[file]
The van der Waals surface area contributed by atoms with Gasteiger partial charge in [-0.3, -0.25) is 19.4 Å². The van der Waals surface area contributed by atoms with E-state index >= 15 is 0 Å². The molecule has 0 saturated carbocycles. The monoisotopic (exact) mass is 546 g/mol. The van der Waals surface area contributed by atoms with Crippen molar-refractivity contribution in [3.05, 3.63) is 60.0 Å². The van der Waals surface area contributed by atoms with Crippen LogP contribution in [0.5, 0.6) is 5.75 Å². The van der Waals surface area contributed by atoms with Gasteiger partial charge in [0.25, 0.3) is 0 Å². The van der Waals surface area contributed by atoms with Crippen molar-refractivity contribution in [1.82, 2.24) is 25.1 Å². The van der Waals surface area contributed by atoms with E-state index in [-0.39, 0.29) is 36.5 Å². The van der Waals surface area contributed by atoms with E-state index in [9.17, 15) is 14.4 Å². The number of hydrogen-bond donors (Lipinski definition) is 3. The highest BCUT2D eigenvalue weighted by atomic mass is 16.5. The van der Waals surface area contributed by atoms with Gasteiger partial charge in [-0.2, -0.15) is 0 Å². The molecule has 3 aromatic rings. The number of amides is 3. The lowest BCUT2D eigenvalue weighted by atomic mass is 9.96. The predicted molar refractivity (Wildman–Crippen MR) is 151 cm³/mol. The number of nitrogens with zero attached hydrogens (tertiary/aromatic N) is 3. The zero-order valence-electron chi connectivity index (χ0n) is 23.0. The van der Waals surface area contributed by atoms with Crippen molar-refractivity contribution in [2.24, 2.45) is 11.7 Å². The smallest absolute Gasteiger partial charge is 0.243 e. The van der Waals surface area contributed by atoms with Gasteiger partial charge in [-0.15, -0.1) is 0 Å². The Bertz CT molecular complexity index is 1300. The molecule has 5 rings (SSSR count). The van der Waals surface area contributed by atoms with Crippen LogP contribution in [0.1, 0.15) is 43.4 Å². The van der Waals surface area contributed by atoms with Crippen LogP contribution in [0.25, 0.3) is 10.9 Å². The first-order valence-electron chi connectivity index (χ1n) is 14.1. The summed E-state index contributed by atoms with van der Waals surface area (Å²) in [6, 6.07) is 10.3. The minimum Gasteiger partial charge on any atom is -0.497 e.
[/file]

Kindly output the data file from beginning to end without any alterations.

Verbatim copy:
The van der Waals surface area contributed by atoms with Gasteiger partial charge in [-0.3, -0.25) is 19.4 Å². The van der Waals surface area contributed by atoms with E-state index >= 15 is 0 Å². The molecule has 0 saturated carbocycles. The monoisotopic (exact) mass is 546 g/mol. The van der Waals surface area contributed by atoms with Crippen molar-refractivity contribution in [3.05, 3.63) is 60.0 Å². The van der Waals surface area contributed by atoms with Crippen LogP contribution in [0.5, 0.6) is 5.75 Å². The van der Waals surface area contributed by atoms with Gasteiger partial charge in [0.25, 0.3) is 0 Å². The van der Waals surface area contributed by atoms with Crippen molar-refractivity contribution in [1.82, 2.24) is 25.1 Å². The van der Waals surface area contributed by atoms with E-state index in [-0.39, 0.29) is 36.5 Å². The van der Waals surface area contributed by atoms with E-state index in [9.17, 15) is 14.4 Å². The number of hydrogen-bond donors (Lipinski definition) is 3. The highest BCUT2D eigenvalue weighted by atomic mass is 16.5. The van der Waals surface area contributed by atoms with Gasteiger partial charge in [-0.2, -0.15) is 0 Å². The molecule has 3 aromatic rings. The number of amides is 3. The lowest BCUT2D eigenvalue weighted by atomic mass is 9.96. The predicted molar refractivity (Wildman–Crippen MR) is 151 cm³/mol. The number of nitrogens with zero attached hydrogens (tertiary/aromatic N) is 3. The zero-order valence-electron chi connectivity index (χ0n) is 23.0. The van der Waals surface area contributed by atoms with Crippen molar-refractivity contribution in [2.24, 2.45) is 11.7 Å². The smallest absolute Gasteiger partial charge is 0.243 e. The van der Waals surface area contributed by atoms with Gasteiger partial charge in [-0.15, -0.1) is 0 Å². The Bertz CT molecular complexity index is 1300. The molecule has 5 rings (SSSR count). The van der Waals surface area contributed by atoms with Crippen LogP contribution in [0.1, 0.15) is 43.4 Å². The van der Waals surface area contributed by atoms with Crippen LogP contribution in [0.25, 0.3) is 10.9 Å². The first-order valence-electron chi connectivity index (χ1n) is 14.1. The summed E-state index contributed by atoms with van der Waals surface area (Å²) in [6, 6.07) is 10.3. The minimum Gasteiger partial charge on any atom is -0.497 e.